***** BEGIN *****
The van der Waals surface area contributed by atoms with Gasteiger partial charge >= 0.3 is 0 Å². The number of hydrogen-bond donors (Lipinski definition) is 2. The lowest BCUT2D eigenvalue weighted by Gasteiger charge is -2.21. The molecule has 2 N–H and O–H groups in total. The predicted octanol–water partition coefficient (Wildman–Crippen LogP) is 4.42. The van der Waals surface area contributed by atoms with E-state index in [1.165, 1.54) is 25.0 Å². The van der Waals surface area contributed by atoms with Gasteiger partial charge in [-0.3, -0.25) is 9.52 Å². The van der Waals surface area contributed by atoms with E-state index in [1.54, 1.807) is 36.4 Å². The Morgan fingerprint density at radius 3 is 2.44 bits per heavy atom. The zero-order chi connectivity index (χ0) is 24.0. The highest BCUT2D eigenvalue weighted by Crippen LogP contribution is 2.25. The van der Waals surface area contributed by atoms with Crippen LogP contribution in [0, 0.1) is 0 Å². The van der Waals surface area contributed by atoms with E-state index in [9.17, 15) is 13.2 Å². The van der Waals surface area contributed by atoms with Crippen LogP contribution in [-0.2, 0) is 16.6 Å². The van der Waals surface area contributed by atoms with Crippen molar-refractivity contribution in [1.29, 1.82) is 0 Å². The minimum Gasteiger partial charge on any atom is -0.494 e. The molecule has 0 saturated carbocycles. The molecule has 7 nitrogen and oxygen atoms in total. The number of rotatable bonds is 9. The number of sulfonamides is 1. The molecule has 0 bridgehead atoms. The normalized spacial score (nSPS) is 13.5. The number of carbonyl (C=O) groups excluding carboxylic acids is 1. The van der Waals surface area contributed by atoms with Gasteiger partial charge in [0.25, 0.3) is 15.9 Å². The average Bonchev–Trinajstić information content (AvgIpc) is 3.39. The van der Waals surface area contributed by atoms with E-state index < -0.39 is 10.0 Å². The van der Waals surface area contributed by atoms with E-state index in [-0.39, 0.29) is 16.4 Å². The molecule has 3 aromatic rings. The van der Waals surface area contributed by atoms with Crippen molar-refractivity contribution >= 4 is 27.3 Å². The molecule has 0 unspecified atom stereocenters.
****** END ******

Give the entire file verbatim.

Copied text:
The van der Waals surface area contributed by atoms with Gasteiger partial charge >= 0.3 is 0 Å². The number of hydrogen-bond donors (Lipinski definition) is 2. The lowest BCUT2D eigenvalue weighted by Gasteiger charge is -2.21. The molecule has 2 N–H and O–H groups in total. The predicted octanol–water partition coefficient (Wildman–Crippen LogP) is 4.42. The van der Waals surface area contributed by atoms with E-state index in [1.165, 1.54) is 25.0 Å². The van der Waals surface area contributed by atoms with Gasteiger partial charge in [-0.3, -0.25) is 9.52 Å². The van der Waals surface area contributed by atoms with E-state index in [1.54, 1.807) is 36.4 Å². The Morgan fingerprint density at radius 3 is 2.44 bits per heavy atom. The zero-order chi connectivity index (χ0) is 24.0. The highest BCUT2D eigenvalue weighted by Crippen LogP contribution is 2.25. The van der Waals surface area contributed by atoms with Crippen LogP contribution in [0, 0.1) is 0 Å². The van der Waals surface area contributed by atoms with E-state index in [9.17, 15) is 13.2 Å². The van der Waals surface area contributed by atoms with Crippen LogP contribution in [-0.2, 0) is 16.6 Å². The van der Waals surface area contributed by atoms with Crippen molar-refractivity contribution in [1.29, 1.82) is 0 Å². The minimum Gasteiger partial charge on any atom is -0.494 e. The molecule has 0 saturated carbocycles. The molecule has 7 nitrogen and oxygen atoms in total. The number of rotatable bonds is 9. The number of sulfonamides is 1. The molecule has 0 bridgehead atoms. The normalized spacial score (nSPS) is 13.5. The number of carbonyl (C=O) groups excluding carboxylic acids is 1. The van der Waals surface area contributed by atoms with Gasteiger partial charge in [0.25, 0.3) is 15.9 Å². The average Bonchev–Trinajstić information content (AvgIpc) is 3.39. The van der Waals surface area contributed by atoms with E-state index < -0.39 is 10.0 Å². The van der Waals surface area contributed by atoms with E-state index in [-0.39, 0.29) is 16.4 Å². The molecule has 3 aromatic rings. The van der Waals surface area contributed by atoms with Crippen molar-refractivity contribution >= 4 is 27.3 Å². The molecule has 0 unspecified atom stereocenters.